When you’re working with a database, there may be times where you want to get data from two or more tables at the same time and combine the result. For example, you may want to get a list of products and also a list of the names of suppliers who have an ID associated with those products.
This is where
SQL joins come in. By using the
join condition, you are able to combine information from multiple tables into one result set. Using
joins can be useful when you need to get data across multiple tables but only want to run one query, instead of multiple queries.
In this tutorial, we are going to break down the basics of
SQL, how to use an
INNER JOIN, and where you may use the
INNER JOIN operator.
SQL Query Refresher
Retrieving information from an
SQL database can be done by executing a query. Queries almost always begin with the
SELECT statement and they allow you to get specific information from a database. Here is the usual structure of a query:
SELECT column_name FROM table_name WHERE our_conditions;
Let’s say that we wanted to get a list of the names and salaries of our employees. We could retrieve this information using the following query:
SELECT name, salary FROM employees;
Our query returned the following:
You can select as many column names as you want by separating them with a comma. Or, if you’re looking to get all the columns from a particular table, you can use an asterisk (
*) instead. However, without a
WHERE statement, the
SELECT keyword selects all rows.
Queries often include conditions after the
WHERE statement. These conditions filter out information so you can get exactly what you need from a database. For example, if you are looking for an employee’s branch name and email address, you could use the following query:
SELECT name, branch, email FROM employees WHERE name = 'Jonah';
Our query returns the following:
But what if we wanted to know what department Jonah works in? This is where a
JOIN query could be useful.
SQL Inner Join
INNER JOIN is the most common type of
SQL join. The operator returns records that have a match in both tables. For example, if you wanted to get the department name of every employee, which is stored in a separate table, you would use an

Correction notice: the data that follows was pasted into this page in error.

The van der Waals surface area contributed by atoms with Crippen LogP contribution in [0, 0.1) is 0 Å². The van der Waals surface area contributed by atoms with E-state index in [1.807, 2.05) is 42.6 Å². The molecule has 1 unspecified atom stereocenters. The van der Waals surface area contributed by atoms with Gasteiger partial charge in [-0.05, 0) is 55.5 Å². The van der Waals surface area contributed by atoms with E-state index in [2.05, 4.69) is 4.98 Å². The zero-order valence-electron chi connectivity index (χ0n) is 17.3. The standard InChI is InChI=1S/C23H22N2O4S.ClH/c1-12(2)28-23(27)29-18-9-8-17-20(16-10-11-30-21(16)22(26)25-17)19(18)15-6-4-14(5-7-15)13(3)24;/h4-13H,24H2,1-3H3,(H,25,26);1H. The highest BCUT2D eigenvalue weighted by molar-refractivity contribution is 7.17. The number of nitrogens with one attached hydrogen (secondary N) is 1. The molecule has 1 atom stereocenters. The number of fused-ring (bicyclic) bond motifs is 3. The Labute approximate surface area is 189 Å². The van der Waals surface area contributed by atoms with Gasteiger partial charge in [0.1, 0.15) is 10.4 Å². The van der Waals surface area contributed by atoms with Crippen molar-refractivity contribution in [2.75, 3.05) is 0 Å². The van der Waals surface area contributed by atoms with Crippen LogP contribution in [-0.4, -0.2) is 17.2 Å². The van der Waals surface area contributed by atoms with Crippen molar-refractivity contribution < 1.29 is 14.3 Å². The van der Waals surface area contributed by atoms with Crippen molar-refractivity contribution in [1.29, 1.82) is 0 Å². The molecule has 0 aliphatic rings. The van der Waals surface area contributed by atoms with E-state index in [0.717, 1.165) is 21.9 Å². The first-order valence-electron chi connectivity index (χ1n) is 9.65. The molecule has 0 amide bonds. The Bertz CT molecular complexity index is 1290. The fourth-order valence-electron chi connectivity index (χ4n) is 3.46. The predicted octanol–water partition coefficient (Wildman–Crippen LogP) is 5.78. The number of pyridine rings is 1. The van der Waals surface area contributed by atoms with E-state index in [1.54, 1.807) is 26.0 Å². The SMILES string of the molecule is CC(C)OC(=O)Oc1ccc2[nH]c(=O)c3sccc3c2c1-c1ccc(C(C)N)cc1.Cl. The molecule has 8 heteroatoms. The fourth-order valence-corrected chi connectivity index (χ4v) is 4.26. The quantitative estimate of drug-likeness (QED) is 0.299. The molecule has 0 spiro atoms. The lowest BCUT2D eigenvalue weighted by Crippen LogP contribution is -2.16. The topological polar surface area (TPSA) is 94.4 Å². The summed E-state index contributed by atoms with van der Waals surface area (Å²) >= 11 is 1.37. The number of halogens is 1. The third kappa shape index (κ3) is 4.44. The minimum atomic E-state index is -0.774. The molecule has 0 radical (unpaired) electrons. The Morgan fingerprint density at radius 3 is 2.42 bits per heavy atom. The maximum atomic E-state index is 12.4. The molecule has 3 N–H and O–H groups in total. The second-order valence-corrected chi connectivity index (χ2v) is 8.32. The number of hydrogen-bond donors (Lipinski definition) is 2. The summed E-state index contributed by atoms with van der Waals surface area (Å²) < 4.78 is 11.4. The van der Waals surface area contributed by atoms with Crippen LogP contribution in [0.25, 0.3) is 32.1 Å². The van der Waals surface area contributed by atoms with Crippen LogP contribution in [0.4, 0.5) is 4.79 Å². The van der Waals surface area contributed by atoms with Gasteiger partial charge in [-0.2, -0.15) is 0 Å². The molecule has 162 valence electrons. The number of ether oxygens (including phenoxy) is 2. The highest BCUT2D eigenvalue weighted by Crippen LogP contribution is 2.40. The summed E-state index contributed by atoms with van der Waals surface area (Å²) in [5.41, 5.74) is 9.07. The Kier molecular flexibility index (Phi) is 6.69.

Right now, our database only stores the department ID of each employee in the
employees table. The department names are stored in a separate table called
|Geoff||Senior Sales Associate||1|
|Jonah||Vice President of Sales||3|
Let’s say that we wanted to get the names, titles, and department names for all employees. This data is contained within two tables: employee names and titles are in the
employees table, and the department names are in the
company_departments table. How do we get the information we are looking for?
employees table has a column named
department_id. This column holds the ID of the department for which each employee works. In the
company_departments table, each department also has an ID (which is a primary key in the table). This means we can match an employee’s
department_id with the list of departments to find out the name of the department for which that employee works.
Here is an example of a query that will retrieve an employee’s name, their title, and the name of the department for which they work:
SELECT Employees.Name, Employees.Title, Company_Departments.Name FROM Employees INNER JOIN Company_Departments ON Employees.Department_ID = Company_Departments.Department_ID;
Our query returns the following:
|Geoff||Senior Sales Associate||Sales|
|Jonah||Vice President of Sales||Executive|
There is a lot going on in our query, so let’s break it down. On the first line, we tell the database to get the name and title of an employee from the
employees table, and the name of a company department from the
On the second line, we specify that we want to get the employee information from the
employees table. Next, we use our
INNER JOIN to connect our
employees table with the
company_departments table, which includes the names of departments.
Finally, our last line links both the
company_departments table together by their common fields, in this case the
join keyword selects information from two tables based on the query you have specified, then runs a match between the columns.
That’s all you need to know about the basics of
inner joins! In this tutorial, we have broken down how to use the
INNER JOIN operator to combine two tables in a query on an
As we have discussed,
INNER JOINs can be useful in a number of cases. If you needed to get supplier names for specific products, you could use an
INNER JOIN. Or if you needed to get the membership type names of customers who have certain membership IDs, you could use an
Mastering joins is an important part of querying
SQL databases, and this understanding will take you one step closer to becoming an